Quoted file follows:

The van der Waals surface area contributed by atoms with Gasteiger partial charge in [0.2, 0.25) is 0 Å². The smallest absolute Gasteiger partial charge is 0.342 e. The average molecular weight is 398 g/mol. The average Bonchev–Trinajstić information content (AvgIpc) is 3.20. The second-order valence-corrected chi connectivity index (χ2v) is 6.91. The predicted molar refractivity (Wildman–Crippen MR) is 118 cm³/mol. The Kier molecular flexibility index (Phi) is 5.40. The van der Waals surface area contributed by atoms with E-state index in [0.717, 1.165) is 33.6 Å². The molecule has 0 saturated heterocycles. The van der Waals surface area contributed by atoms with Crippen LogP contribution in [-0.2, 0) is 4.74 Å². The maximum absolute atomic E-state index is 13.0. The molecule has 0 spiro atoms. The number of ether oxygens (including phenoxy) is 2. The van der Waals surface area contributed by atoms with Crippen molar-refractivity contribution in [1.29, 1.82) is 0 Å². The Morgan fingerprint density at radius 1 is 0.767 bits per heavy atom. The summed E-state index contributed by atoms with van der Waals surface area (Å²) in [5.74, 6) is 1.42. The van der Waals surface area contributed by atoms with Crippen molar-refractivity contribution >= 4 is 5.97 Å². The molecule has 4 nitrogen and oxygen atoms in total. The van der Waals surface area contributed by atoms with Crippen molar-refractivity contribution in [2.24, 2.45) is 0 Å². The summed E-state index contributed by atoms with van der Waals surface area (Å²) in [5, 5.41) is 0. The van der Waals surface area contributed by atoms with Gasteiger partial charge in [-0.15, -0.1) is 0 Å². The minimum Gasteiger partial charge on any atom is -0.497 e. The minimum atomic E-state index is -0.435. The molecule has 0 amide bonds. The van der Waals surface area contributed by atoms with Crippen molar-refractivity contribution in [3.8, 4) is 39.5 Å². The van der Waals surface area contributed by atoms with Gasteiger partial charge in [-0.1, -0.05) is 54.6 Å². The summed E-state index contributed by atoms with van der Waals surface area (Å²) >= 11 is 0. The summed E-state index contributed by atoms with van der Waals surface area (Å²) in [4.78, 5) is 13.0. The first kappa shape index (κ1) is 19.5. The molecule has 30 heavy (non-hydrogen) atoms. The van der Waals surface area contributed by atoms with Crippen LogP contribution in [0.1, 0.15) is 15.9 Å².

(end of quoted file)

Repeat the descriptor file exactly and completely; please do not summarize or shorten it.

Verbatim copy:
The van der Waals surface area contributed by atoms with Gasteiger partial charge in [0.2, 0.25) is 0 Å². The smallest absolute Gasteiger partial charge is 0.342 e. The average molecular weight is 398 g/mol. The average Bonchev–Trinajstić information content (AvgIpc) is 3.20. The second-order valence-corrected chi connectivity index (χ2v) is 6.91. The predicted molar refractivity (Wildman–Crippen MR) is 118 cm³/mol. The Kier molecular flexibility index (Phi) is 5.40. The van der Waals surface area contributed by atoms with E-state index in [0.717, 1.165) is 33.6 Å². The molecule has 0 saturated heterocycles. The van der Waals surface area contributed by atoms with Crippen LogP contribution in [-0.2, 0) is 4.74 Å². The maximum absolute atomic E-state index is 13.0. The molecule has 0 spiro atoms. The number of ether oxygens (including phenoxy) is 2. The van der Waals surface area contributed by atoms with Crippen molar-refractivity contribution in [1.29, 1.82) is 0 Å². The Morgan fingerprint density at radius 1 is 0.767 bits per heavy atom. The summed E-state index contributed by atoms with van der Waals surface area (Å²) in [5.74, 6) is 1.42. The van der Waals surface area contributed by atoms with Crippen molar-refractivity contribution >= 4 is 5.97 Å². The molecule has 4 nitrogen and oxygen atoms in total. The van der Waals surface area contributed by atoms with Crippen molar-refractivity contribution in [2.24, 2.45) is 0 Å². The summed E-state index contributed by atoms with van der Waals surface area (Å²) in [5, 5.41) is 0. The van der Waals surface area contributed by atoms with Gasteiger partial charge in [-0.15, -0.1) is 0 Å². The minimum Gasteiger partial charge on any atom is -0.497 e. The minimum atomic E-state index is -0.435. The molecule has 0 amide bonds. The van der Waals surface area contributed by atoms with Crippen molar-refractivity contribution in [3.8, 4) is 39.5 Å². The van der Waals surface area contributed by atoms with Gasteiger partial charge in [-0.1, -0.05) is 54.6 Å². The summed E-state index contributed by atoms with van der Waals surface area (Å²) >= 11 is 0. The summed E-state index contributed by atoms with van der Waals surface area (Å²) in [4.78, 5) is 13.0. The first kappa shape index (κ1) is 19.5. The molecule has 30 heavy (non-hydrogen) atoms. The van der Waals surface area contributed by atoms with Crippen LogP contribution in [0.1, 0.15) is 15.9 Å².